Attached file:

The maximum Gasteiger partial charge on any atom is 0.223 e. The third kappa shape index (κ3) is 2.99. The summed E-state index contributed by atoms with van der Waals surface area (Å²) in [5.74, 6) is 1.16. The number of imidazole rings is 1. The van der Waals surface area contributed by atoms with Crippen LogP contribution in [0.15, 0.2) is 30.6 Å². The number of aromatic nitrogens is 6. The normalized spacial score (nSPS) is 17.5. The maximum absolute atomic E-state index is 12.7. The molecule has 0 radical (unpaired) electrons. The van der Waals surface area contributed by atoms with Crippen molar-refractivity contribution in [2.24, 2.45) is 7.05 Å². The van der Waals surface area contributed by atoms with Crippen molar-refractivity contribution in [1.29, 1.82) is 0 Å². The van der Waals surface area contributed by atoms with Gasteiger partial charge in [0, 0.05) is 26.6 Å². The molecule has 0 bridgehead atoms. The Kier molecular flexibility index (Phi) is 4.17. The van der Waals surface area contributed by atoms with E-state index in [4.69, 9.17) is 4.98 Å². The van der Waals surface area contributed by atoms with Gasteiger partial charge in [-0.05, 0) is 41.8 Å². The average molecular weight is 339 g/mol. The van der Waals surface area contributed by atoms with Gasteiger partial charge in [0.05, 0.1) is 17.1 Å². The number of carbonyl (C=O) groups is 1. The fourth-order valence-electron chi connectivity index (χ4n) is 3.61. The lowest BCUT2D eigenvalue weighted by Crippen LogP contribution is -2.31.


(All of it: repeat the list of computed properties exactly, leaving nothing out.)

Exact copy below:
The maximum Gasteiger partial charge on any atom is 0.223 e. The third kappa shape index (κ3) is 2.99. The summed E-state index contributed by atoms with van der Waals surface area (Å²) in [5.74, 6) is 1.16. The number of imidazole rings is 1. The van der Waals surface area contributed by atoms with Crippen LogP contribution in [0.15, 0.2) is 30.6 Å². The number of aromatic nitrogens is 6. The normalized spacial score (nSPS) is 17.5. The maximum absolute atomic E-state index is 12.7. The molecule has 0 radical (unpaired) electrons. The van der Waals surface area contributed by atoms with Crippen molar-refractivity contribution in [2.24, 2.45) is 7.05 Å². The van der Waals surface area contributed by atoms with Crippen molar-refractivity contribution in [1.29, 1.82) is 0 Å². The van der Waals surface area contributed by atoms with Gasteiger partial charge in [0, 0.05) is 26.6 Å². The molecule has 0 bridgehead atoms. The Kier molecular flexibility index (Phi) is 4.17. The van der Waals surface area contributed by atoms with E-state index in [4.69, 9.17) is 4.98 Å². The van der Waals surface area contributed by atoms with Gasteiger partial charge in [-0.05, 0) is 41.8 Å². The average molecular weight is 339 g/mol. The van der Waals surface area contributed by atoms with Gasteiger partial charge in [0.05, 0.1) is 17.1 Å². The number of carbonyl (C=O) groups is 1. The fourth-order valence-electron chi connectivity index (χ4n) is 3.61. The lowest BCUT2D eigenvalue weighted by Crippen LogP contribution is -2.31.